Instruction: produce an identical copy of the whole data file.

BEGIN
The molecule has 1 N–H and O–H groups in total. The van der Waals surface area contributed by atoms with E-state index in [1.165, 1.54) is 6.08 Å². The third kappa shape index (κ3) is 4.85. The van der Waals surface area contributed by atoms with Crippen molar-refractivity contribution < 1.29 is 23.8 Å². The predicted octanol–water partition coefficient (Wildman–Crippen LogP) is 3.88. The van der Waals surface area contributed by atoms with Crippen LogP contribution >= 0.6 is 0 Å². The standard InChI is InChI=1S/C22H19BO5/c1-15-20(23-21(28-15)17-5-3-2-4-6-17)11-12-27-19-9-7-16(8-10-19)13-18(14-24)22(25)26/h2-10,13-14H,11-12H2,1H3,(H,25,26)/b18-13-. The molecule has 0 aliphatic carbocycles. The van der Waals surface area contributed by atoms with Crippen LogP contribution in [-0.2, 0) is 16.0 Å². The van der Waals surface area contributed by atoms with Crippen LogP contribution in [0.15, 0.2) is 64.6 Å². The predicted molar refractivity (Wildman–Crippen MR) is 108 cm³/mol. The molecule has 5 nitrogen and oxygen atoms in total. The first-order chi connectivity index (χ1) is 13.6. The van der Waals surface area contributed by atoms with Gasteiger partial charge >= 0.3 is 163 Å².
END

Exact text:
The molecule has 1 N–H and O–H groups in total. The van der Waals surface area contributed by atoms with E-state index in [1.165, 1.54) is 6.08 Å². The third kappa shape index (κ3) is 4.85. The van der Waals surface area contributed by atoms with Crippen molar-refractivity contribution < 1.29 is 23.8 Å². The predicted octanol–water partition coefficient (Wildman–Crippen LogP) is 3.88. The van der Waals surface area contributed by atoms with Crippen LogP contribution >= 0.6 is 0 Å². The standard InChI is InChI=1S/C22H19BO5/c1-15-20(23-21(28-15)17-5-3-2-4-6-17)11-12-27-19-9-7-16(8-10-19)13-18(14-24)22(25)26/h2-10,13-14H,11-12H2,1H3,(H,25,26)/b18-13-. The molecule has 0 aliphatic carbocycles. The van der Waals surface area contributed by atoms with Crippen LogP contribution in [-0.2, 0) is 16.0 Å². The van der Waals surface area contributed by atoms with Crippen LogP contribution in [0.15, 0.2) is 64.6 Å². The predicted molar refractivity (Wildman–Crippen MR) is 108 cm³/mol. The molecule has 5 nitrogen and oxygen atoms in total. The first-order chi connectivity index (χ1) is 13.6. The van der Waals surface area contributed by atoms with Gasteiger partial charge >= 0.3 is 163 Å².